Photographer: Jose VieirafAffiliation: Tropical Herping (TH), Quito, Ecuador.,gAffiliation: ExSitu, Quito, Ecuador.

How to cite? Duque-Torres D, Aponte-Gutiérrez A, Molina-Moreno T (2024) Ecuadorian Annulated Tree-Boa (Corallus blombergi). In: Arteaga A, Bustamante L, Vieira J (Eds) Reptiles of Ecuador: Life in the middle of the world. Available from: DOI: 10.47051/JYJJ5074

Literature cited:

  1. Pinto-Erazo MA, Medina-Rangel GF (2018) First record of Corallus blombergi (Rendahl & Vestergren, 1941) (Serpentes, Boidae) from Colombia. Check List 14: 183–188. DOI:
  2. Valencia JH, Garzón K, Arbeláez E (2007) Notes on Corallus blombergi (Rendahl & Vestergren, 1941) from Ecuador. Herpetozoa 21: 91–94. DOI: 10.15560/14.1.183
  3. Henderson RW, Höggren M, Lamar WW, Porras LW (2010) Distribution and variation in the treeboa Corallus annulatus (Serpentes: Boidae). Studies on Neotropical Fauna and Environment 36: 39–47. DOI: 10.1076/snfe.
  4. Field notes, Reptiles of Ecuador book project.
  5. Barrio-Amorós CL (2017) Field observations on Neotropical Treeboas of the Genus Corallus (Squamata: Boidae). Reptiles & Amphibians: Conservation and Natural History 1: 1–16.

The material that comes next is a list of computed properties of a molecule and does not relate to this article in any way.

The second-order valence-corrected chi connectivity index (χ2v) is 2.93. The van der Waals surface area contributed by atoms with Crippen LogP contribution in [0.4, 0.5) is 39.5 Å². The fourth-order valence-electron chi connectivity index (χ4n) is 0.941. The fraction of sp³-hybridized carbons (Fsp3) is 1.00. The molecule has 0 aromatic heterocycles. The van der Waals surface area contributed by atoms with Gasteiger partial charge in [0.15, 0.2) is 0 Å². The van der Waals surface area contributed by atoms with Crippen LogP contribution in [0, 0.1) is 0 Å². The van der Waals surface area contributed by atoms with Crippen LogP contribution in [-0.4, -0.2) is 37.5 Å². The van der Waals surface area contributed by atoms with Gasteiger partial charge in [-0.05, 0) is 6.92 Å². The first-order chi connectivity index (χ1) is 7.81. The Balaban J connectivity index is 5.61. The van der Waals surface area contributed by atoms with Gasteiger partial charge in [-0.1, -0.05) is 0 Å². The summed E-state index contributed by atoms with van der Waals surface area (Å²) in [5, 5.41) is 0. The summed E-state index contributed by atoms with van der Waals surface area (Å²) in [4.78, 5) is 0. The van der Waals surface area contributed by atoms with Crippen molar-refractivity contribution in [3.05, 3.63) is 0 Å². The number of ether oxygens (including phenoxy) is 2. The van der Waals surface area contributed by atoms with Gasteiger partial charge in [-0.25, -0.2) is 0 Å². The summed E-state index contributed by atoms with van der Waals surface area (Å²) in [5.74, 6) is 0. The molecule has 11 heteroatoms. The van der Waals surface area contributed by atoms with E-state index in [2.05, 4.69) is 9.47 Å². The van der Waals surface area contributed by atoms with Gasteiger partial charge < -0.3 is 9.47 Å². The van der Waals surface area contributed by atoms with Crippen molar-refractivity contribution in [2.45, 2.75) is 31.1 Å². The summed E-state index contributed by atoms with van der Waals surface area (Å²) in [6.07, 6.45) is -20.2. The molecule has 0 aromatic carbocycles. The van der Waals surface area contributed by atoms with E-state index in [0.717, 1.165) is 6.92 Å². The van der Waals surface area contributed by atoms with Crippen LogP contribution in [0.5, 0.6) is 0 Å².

6. Cruz-García K, Cisneros-Heredia DF, Sánchez-Nivicela JC, Amador L (2020) New records of four reptile species (Lepidosauria, Squamata) from the province of Guayas, southwestern Ecuador. Check List 16: 765–772. DOI: 10.15560/16.3.1765
  7. Henderson RW, Pauers MJ (2012) On the diets of Neotropical treeboas (Squamata: Boidae) Corallus. South American Journal of Herpetology 7: 172–180. DOI: 10.2994/057.007.0207
  8. Cisneros-Heredia DF (2016) Corallus blombergi. The IUCN Red List of threatened species. Available from: DOI: 10.2305/IUCN.UK.2016-3.RLTS.T44580012A44580021.en
  9. MAE (2012) Línea base de deforestación del Ecuador continental. Ministerio del Ambiente del Ecuador, Quito, 30 pp.
  10. Brown RW (1956) Composition of scientific words. Smithsonian Books, Washington D.C., 882 pp.
  11. Daudin FM (1803) Histoire naturelle, générale et particulière des reptiles. De l’Imprimerie de F. Dufart, Paris, 365 pp.
  12. Uetz P, Freed P, Hošek J (2021) The reptile database. Available from: